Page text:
Morning Report: Markets rally on the Fed 9/22/16

Vital Statistics:

Last Change
S&P Futures 2163.0 7.0
Eurostoxx Index 347.6 5.0
Oil (WTI) 46.0 0.7
US dollar index 86.1 -0.2
10 Year Govt Bond Yield 1.65%
Current Coupon Fannie Mae TBA 103.3
Current Coupon Ginnie Mae TBA 104.2
30 Year Fixed Rate Mortgage 3.56

Markets are higher after the Fed maintained interest rates yesterday. Bonds and MBS are up.

The Fed kept interest rates unchanged yesterday, and released new economic projections. Most members expect the Fed to hike another 25 basis points this year according to the dot plot. They tweaked their economic projections slightly, taking down their GDP forecast for 2016 and inching up their unemployment forecast. Longer term projections were unchanged. Three members dissented, wanting to hike rates in September.

In her press conference, Janet Yellen was careful to say the Fed was confident in the economy: “Our decision does not reflect a lack of confidence in the economy, Conditions in the labor market have strengthened and we expect that to continue, and while inflation remains low we expect it to rise to our 2 percent objective over time.” She also guided that the default path was for one more rate hike this year, assuming no major changes in the economy: “I would expect to see (a rate increase this year) if we continue on the current course of labor market improvement, and there are no major risks that develop and we stay on the current course.”

Bonds rallied on the Fed’s announcement, and that is carrying over this morning as markets rally worldwide.

FWIW, Bill Gross isn’t buying that the Fed is “data dependent.” He thinks they are “market dependent.”

In other economic news this morning, initial Jobless Claims fell to 252k last week.

The Chicago Fed National Activity Index fell to -.55 last month, which confirms the slowdown we have seen in other indicators. The 3 month moving average is slightly negative, which means the economy is growing, albeit below trend.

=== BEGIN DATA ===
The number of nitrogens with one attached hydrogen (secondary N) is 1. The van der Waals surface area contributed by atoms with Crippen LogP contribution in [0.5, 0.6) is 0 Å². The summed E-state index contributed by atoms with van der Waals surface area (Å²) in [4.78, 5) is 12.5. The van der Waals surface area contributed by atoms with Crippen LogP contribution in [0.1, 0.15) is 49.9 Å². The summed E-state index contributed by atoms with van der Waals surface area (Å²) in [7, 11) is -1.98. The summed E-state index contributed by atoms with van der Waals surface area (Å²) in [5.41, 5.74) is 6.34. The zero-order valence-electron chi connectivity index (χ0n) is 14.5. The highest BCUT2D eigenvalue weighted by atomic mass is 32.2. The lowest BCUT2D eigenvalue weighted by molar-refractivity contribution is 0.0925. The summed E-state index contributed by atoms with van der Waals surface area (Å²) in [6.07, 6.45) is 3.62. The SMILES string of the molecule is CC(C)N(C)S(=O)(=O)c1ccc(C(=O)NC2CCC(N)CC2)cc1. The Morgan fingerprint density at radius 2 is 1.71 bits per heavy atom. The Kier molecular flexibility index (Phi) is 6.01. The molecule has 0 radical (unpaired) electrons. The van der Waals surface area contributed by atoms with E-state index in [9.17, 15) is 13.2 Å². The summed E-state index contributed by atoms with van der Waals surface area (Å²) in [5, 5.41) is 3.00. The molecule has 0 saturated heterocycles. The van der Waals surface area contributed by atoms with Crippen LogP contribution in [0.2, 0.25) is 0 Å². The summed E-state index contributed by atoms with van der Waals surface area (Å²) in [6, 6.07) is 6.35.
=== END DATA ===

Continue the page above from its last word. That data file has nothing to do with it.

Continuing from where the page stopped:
Delinquencies and foreclosures continued to fall in August, according to Black Knight Financial Services. The rally in bonds from Brexit caused prepayments to spike, with prepayment speeds hitting a 3 year high. 4.24% of all homes are delinquent and just over 1% are in foreclosure.

39 Responses

  1. Frist. Because I can.


    • Reagan won because of a few good one liners. Yeah, that’s why he beat Mondale. Sheesh.


    • Lincoln-Douglas was clearly the antithesis of what the founders had in mind by representative self government.


      • jnc:

        Lincoln-Douglas was clearly the antithesis of what the founders had in mind by representative self government.

        If modern debates were even remotely like Lincoln-Douglas, they might actually have value as something other than pure entertainment.

        I think the debates should be real debates. The topic/questions should be known ahead of time rather than sprung on participants by moderators, each participant should give a prepared response to the question, and then be allowed to respond to the others’ prepared remarks. Moderators would exist only to inform the audience of the topic, to keep participants to time limits and to preserve decorum. Otherwise they would play no role whatsoever…no questions, no “fact checks”, no challenges.


  2. Worth a read, even as a pure puff piece:

    Obama still can’t think of anything he’s done wrong, or that he could have done differently. I do believe his refugee policies are driven by a sense of personal guilt over Syria.


  3. You’ll be pleased to know Scott that HRC just took herself out of the running for me.